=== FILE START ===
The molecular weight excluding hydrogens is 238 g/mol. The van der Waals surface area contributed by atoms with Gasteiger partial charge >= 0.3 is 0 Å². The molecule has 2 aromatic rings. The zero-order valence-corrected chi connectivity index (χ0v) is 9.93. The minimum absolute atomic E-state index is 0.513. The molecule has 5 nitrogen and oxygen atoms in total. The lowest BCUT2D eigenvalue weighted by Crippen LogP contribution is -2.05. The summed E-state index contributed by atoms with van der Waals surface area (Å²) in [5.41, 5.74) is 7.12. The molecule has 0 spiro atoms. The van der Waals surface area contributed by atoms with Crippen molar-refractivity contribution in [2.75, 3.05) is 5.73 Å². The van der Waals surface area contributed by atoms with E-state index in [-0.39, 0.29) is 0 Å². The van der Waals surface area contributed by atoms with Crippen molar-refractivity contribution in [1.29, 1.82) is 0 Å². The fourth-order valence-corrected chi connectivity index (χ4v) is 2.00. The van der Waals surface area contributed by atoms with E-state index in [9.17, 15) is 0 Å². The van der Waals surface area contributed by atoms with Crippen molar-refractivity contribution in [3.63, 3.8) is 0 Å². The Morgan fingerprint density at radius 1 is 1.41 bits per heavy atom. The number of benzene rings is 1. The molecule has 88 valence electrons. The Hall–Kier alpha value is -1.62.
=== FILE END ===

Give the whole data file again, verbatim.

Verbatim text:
The molecular weight excluding hydrogens is 238 g/mol. The van der Waals surface area contributed by atoms with Gasteiger partial charge >= 0.3 is 0 Å². The molecule has 2 aromatic rings. The zero-order valence-corrected chi connectivity index (χ0v) is 9.93. The minimum absolute atomic E-state index is 0.513. The molecule has 5 nitrogen and oxygen atoms in total. The lowest BCUT2D eigenvalue weighted by Crippen LogP contribution is -2.05. The summed E-state index contributed by atoms with van der Waals surface area (Å²) in [5.41, 5.74) is 7.12. The molecule has 0 spiro atoms. The van der Waals surface area contributed by atoms with Crippen molar-refractivity contribution in [2.75, 3.05) is 5.73 Å². The van der Waals surface area contributed by atoms with E-state index in [-0.39, 0.29) is 0 Å². The van der Waals surface area contributed by atoms with Crippen molar-refractivity contribution in [1.29, 1.82) is 0 Å². The fourth-order valence-corrected chi connectivity index (χ4v) is 2.00. The van der Waals surface area contributed by atoms with E-state index in [9.17, 15) is 0 Å². The van der Waals surface area contributed by atoms with Crippen molar-refractivity contribution in [3.63, 3.8) is 0 Å². The Morgan fingerprint density at radius 1 is 1.41 bits per heavy atom. The number of benzene rings is 1. The molecule has 88 valence electrons. The Hall–Kier alpha value is -1.62.